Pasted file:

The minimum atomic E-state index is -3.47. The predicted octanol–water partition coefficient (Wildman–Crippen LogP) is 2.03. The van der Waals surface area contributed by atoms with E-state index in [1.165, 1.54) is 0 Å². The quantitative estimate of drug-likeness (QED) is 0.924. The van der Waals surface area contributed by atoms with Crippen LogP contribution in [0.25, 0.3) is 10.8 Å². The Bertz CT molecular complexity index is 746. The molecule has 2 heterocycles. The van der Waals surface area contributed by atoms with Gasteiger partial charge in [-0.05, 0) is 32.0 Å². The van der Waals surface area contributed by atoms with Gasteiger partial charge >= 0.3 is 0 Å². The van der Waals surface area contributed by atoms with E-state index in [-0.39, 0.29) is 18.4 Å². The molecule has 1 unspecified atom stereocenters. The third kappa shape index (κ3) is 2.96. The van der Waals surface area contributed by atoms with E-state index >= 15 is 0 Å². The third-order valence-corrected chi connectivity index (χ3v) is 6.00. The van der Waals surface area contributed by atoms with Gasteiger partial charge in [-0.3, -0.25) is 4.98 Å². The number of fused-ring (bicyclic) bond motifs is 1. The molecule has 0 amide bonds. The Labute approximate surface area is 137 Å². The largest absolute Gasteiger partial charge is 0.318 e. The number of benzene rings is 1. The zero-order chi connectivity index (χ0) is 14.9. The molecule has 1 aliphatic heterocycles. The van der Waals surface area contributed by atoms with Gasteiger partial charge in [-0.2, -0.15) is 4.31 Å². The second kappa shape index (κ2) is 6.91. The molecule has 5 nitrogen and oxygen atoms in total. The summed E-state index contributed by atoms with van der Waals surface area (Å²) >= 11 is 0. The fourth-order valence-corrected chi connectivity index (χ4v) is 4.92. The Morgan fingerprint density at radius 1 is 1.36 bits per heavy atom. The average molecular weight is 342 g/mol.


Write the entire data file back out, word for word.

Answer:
The minimum atomic E-state index is -3.47. The predicted octanol–water partition coefficient (Wildman–Crippen LogP) is 2.03. The van der Waals surface area contributed by atoms with E-state index in [1.165, 1.54) is 0 Å². The quantitative estimate of drug-likeness (QED) is 0.924. The van der Waals surface area contributed by atoms with Crippen LogP contribution in [0.25, 0.3) is 10.8 Å². The Bertz CT molecular complexity index is 746. The molecule has 2 heterocycles. The van der Waals surface area contributed by atoms with Gasteiger partial charge in [-0.05, 0) is 32.0 Å². The van der Waals surface area contributed by atoms with Gasteiger partial charge >= 0.3 is 0 Å². The van der Waals surface area contributed by atoms with E-state index in [-0.39, 0.29) is 18.4 Å². The molecule has 1 unspecified atom stereocenters. The third kappa shape index (κ3) is 2.96. The van der Waals surface area contributed by atoms with E-state index >= 15 is 0 Å². The third-order valence-corrected chi connectivity index (χ3v) is 6.00. The van der Waals surface area contributed by atoms with Gasteiger partial charge in [-0.3, -0.25) is 4.98 Å². The number of fused-ring (bicyclic) bond motifs is 1. The molecule has 0 amide bonds. The Labute approximate surface area is 137 Å². The largest absolute Gasteiger partial charge is 0.318 e. The number of benzene rings is 1. The zero-order chi connectivity index (χ0) is 14.9. The molecule has 1 aliphatic heterocycles. The van der Waals surface area contributed by atoms with Gasteiger partial charge in [-0.2, -0.15) is 4.31 Å². The second kappa shape index (κ2) is 6.91. The molecule has 5 nitrogen and oxygen atoms in total. The summed E-state index contributed by atoms with van der Waals surface area (Å²) >= 11 is 0. The fourth-order valence-corrected chi connectivity index (χ4v) is 4.92. The Morgan fingerprint density at radius 1 is 1.36 bits per heavy atom. The average molecular weight is 342 g/mol.